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Consider the possibility of adrenoleukodystrophy (ALD) before it’s too late

Adrenal insufficiency may be the first signal

Recognize the link

Patients are actor portrayals.
Physician is a pediatric endocrinologist.


An early diagnosis of ALD can save lives1

ALD is a rare, X‑linked metabolic disorder characterized by an accumulation of very-long chain fatty acids (VLCFAs) in various parts of the body.2,3 As it is X‑linked, this disorder affects males more severely.2 Without early detection, ALD can progress to a serious, life-threatening condition called cerebral ALD, which can lead to irreversible brain damage.1,2,4,5

As part of the initial evaluation of preadolescent boys with primary adrenal insufficiency, the Endocrine Society Clinical Practice Guidelines recommend screening for elevated VLCFA levels in plasma in order to detect the possibility of ALD, which may be further confirmed through genetic testing.2,6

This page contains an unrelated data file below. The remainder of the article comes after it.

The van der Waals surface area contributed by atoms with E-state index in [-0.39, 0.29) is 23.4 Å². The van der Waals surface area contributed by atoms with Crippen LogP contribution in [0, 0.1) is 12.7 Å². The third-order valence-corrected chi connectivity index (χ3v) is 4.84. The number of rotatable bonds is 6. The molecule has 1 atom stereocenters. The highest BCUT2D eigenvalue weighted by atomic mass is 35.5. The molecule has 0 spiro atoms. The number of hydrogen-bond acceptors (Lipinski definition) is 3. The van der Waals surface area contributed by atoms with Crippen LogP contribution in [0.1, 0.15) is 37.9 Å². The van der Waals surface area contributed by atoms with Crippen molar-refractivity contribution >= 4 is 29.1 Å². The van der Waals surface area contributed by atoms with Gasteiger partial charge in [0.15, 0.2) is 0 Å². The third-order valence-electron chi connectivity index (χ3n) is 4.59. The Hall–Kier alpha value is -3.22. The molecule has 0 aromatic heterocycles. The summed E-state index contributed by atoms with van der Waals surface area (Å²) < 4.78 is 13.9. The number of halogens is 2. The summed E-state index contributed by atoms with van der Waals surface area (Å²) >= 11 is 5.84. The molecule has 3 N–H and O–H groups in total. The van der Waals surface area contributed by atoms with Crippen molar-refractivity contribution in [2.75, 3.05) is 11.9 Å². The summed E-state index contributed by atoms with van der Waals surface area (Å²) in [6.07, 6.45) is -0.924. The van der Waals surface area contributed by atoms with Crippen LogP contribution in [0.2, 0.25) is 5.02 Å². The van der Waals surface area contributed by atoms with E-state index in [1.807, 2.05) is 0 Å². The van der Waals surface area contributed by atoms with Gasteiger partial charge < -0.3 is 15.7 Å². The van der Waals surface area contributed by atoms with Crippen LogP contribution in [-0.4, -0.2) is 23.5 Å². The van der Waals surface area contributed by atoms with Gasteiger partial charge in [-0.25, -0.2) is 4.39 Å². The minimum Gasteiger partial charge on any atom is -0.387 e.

Measure VLCFA levels in plasma

Consult and collaborate to monitor progression

Vigilant observation and timely intervention are crucial for improved outcomes1

Monitoring disease progression to cerebral ALD relies on an integrated care team, including both pediatric endocrinologists and neurologists who specialize in ALD.1

Refer your patient to a neurologist or ALD specialist, so that they are able to monitor for disease progression to cerebral ALD and provide appropriate care.1

Monitoring ALD

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